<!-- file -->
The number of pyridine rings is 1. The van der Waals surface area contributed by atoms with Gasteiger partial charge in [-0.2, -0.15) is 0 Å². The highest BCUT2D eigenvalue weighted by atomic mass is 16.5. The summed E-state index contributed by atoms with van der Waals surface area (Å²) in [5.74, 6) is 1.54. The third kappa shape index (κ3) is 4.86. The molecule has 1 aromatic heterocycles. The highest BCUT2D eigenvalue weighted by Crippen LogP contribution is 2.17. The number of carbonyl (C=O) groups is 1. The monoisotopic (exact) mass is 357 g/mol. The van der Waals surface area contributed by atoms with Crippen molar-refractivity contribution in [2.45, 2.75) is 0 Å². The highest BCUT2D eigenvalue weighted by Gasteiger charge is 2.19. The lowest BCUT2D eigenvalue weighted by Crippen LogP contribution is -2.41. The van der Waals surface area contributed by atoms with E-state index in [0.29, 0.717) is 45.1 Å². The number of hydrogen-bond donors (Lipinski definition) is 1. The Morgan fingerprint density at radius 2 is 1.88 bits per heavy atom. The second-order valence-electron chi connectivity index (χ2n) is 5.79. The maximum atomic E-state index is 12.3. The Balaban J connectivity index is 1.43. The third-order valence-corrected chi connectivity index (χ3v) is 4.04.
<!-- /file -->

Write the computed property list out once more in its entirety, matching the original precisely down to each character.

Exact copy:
The number of pyridine rings is 1. The van der Waals surface area contributed by atoms with Gasteiger partial charge in [-0.2, -0.15) is 0 Å². The highest BCUT2D eigenvalue weighted by atomic mass is 16.5. The summed E-state index contributed by atoms with van der Waals surface area (Å²) in [5.74, 6) is 1.54. The third kappa shape index (κ3) is 4.86. The molecule has 1 aromatic heterocycles. The highest BCUT2D eigenvalue weighted by Crippen LogP contribution is 2.17. The number of carbonyl (C=O) groups is 1. The monoisotopic (exact) mass is 357 g/mol. The van der Waals surface area contributed by atoms with Crippen molar-refractivity contribution in [2.45, 2.75) is 0 Å². The highest BCUT2D eigenvalue weighted by Gasteiger charge is 2.19. The lowest BCUT2D eigenvalue weighted by Crippen LogP contribution is -2.41. The van der Waals surface area contributed by atoms with E-state index in [0.29, 0.717) is 45.1 Å². The number of hydrogen-bond donors (Lipinski definition) is 1. The Morgan fingerprint density at radius 2 is 1.88 bits per heavy atom. The second-order valence-electron chi connectivity index (χ2n) is 5.79. The maximum atomic E-state index is 12.3. The Balaban J connectivity index is 1.43. The third-order valence-corrected chi connectivity index (χ3v) is 4.04.